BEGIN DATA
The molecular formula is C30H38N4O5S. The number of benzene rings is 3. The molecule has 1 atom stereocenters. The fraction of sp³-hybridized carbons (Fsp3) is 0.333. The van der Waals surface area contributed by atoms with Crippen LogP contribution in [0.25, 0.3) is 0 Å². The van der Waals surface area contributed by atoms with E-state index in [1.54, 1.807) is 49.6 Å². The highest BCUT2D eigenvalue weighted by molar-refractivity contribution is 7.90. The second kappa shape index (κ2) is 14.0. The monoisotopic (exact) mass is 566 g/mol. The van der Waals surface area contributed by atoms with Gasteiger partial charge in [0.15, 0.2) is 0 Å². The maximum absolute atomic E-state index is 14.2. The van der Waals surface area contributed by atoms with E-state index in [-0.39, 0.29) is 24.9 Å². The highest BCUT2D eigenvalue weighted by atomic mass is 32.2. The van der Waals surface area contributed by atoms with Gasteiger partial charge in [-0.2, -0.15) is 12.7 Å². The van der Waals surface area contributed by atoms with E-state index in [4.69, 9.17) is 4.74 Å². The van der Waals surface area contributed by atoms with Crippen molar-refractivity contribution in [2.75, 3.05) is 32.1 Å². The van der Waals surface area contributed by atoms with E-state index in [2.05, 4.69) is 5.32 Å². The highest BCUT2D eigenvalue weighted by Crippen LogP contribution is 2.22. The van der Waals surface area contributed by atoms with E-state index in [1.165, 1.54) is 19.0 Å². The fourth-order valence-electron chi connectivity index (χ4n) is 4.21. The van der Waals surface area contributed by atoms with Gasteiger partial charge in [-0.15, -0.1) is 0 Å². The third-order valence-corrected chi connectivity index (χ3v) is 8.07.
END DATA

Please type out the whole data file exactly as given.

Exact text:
The molecular formula is C30H38N4O5S. The number of benzene rings is 3. The molecule has 1 atom stereocenters. The fraction of sp³-hybridized carbons (Fsp3) is 0.333. The van der Waals surface area contributed by atoms with Crippen LogP contribution in [0.25, 0.3) is 0 Å². The van der Waals surface area contributed by atoms with E-state index in [1.54, 1.807) is 49.6 Å². The highest BCUT2D eigenvalue weighted by molar-refractivity contribution is 7.90. The second kappa shape index (κ2) is 14.0. The monoisotopic (exact) mass is 566 g/mol. The van der Waals surface area contributed by atoms with Gasteiger partial charge in [0.15, 0.2) is 0 Å². The maximum absolute atomic E-state index is 14.2. The van der Waals surface area contributed by atoms with E-state index in [-0.39, 0.29) is 24.9 Å². The highest BCUT2D eigenvalue weighted by atomic mass is 32.2. The van der Waals surface area contributed by atoms with Gasteiger partial charge in [-0.2, -0.15) is 12.7 Å². The van der Waals surface area contributed by atoms with E-state index in [4.69, 9.17) is 4.74 Å². The van der Waals surface area contributed by atoms with Crippen molar-refractivity contribution in [2.75, 3.05) is 32.1 Å². The van der Waals surface area contributed by atoms with E-state index in [2.05, 4.69) is 5.32 Å². The highest BCUT2D eigenvalue weighted by Crippen LogP contribution is 2.22. The van der Waals surface area contributed by atoms with E-state index in [1.165, 1.54) is 19.0 Å². The fourth-order valence-electron chi connectivity index (χ4n) is 4.21. The van der Waals surface area contributed by atoms with Gasteiger partial charge in [-0.15, -0.1) is 0 Å². The third-order valence-corrected chi connectivity index (χ3v) is 8.07.